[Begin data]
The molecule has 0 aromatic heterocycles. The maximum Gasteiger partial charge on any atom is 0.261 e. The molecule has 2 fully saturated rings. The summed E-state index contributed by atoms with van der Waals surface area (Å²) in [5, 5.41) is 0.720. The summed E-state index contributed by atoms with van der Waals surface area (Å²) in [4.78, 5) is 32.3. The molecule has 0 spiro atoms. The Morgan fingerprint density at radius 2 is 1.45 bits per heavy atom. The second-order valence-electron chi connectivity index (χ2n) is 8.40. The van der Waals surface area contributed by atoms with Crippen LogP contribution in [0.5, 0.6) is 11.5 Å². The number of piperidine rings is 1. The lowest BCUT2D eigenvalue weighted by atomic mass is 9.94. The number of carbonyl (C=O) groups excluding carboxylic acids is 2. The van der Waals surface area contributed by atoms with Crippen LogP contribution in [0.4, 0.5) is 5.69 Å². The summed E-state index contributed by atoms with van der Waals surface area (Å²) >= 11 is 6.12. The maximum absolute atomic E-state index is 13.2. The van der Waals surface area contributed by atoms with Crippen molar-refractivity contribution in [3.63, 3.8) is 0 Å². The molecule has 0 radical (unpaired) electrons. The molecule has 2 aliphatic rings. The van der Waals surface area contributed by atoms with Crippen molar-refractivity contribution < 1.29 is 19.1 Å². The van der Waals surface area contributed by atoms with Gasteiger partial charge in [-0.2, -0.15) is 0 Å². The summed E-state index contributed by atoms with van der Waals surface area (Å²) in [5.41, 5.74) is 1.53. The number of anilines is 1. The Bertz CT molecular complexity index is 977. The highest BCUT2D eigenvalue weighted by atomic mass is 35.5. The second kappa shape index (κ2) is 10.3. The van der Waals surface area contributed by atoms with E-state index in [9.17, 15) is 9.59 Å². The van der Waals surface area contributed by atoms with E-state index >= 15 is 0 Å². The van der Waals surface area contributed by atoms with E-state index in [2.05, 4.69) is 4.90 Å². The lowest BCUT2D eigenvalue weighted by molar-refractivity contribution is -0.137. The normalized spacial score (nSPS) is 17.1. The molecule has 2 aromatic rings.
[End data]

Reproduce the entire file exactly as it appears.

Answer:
The molecule has 0 aromatic heterocycles. The maximum Gasteiger partial charge on any atom is 0.261 e. The molecule has 2 fully saturated rings. The summed E-state index contributed by atoms with van der Waals surface area (Å²) in [5, 5.41) is 0.720. The summed E-state index contributed by atoms with van der Waals surface area (Å²) in [4.78, 5) is 32.3. The molecule has 0 spiro atoms. The Morgan fingerprint density at radius 2 is 1.45 bits per heavy atom. The second-order valence-electron chi connectivity index (χ2n) is 8.40. The van der Waals surface area contributed by atoms with Crippen LogP contribution in [0.5, 0.6) is 11.5 Å². The number of piperidine rings is 1. The lowest BCUT2D eigenvalue weighted by atomic mass is 9.94. The number of carbonyl (C=O) groups excluding carboxylic acids is 2. The van der Waals surface area contributed by atoms with Crippen LogP contribution in [0.4, 0.5) is 5.69 Å². The summed E-state index contributed by atoms with van der Waals surface area (Å²) >= 11 is 6.12. The maximum absolute atomic E-state index is 13.2. The van der Waals surface area contributed by atoms with Crippen molar-refractivity contribution in [3.63, 3.8) is 0 Å². The molecule has 0 radical (unpaired) electrons. The molecule has 2 aliphatic rings. The van der Waals surface area contributed by atoms with Crippen molar-refractivity contribution < 1.29 is 19.1 Å². The van der Waals surface area contributed by atoms with Gasteiger partial charge in [-0.2, -0.15) is 0 Å². The summed E-state index contributed by atoms with van der Waals surface area (Å²) in [5.41, 5.74) is 1.53. The number of anilines is 1. The Bertz CT molecular complexity index is 977. The highest BCUT2D eigenvalue weighted by atomic mass is 35.5. The second kappa shape index (κ2) is 10.3. The van der Waals surface area contributed by atoms with E-state index in [9.17, 15) is 9.59 Å². The van der Waals surface area contributed by atoms with E-state index >= 15 is 0 Å². The van der Waals surface area contributed by atoms with E-state index in [2.05, 4.69) is 4.90 Å². The lowest BCUT2D eigenvalue weighted by molar-refractivity contribution is -0.137. The normalized spacial score (nSPS) is 17.1. The molecule has 2 aromatic rings.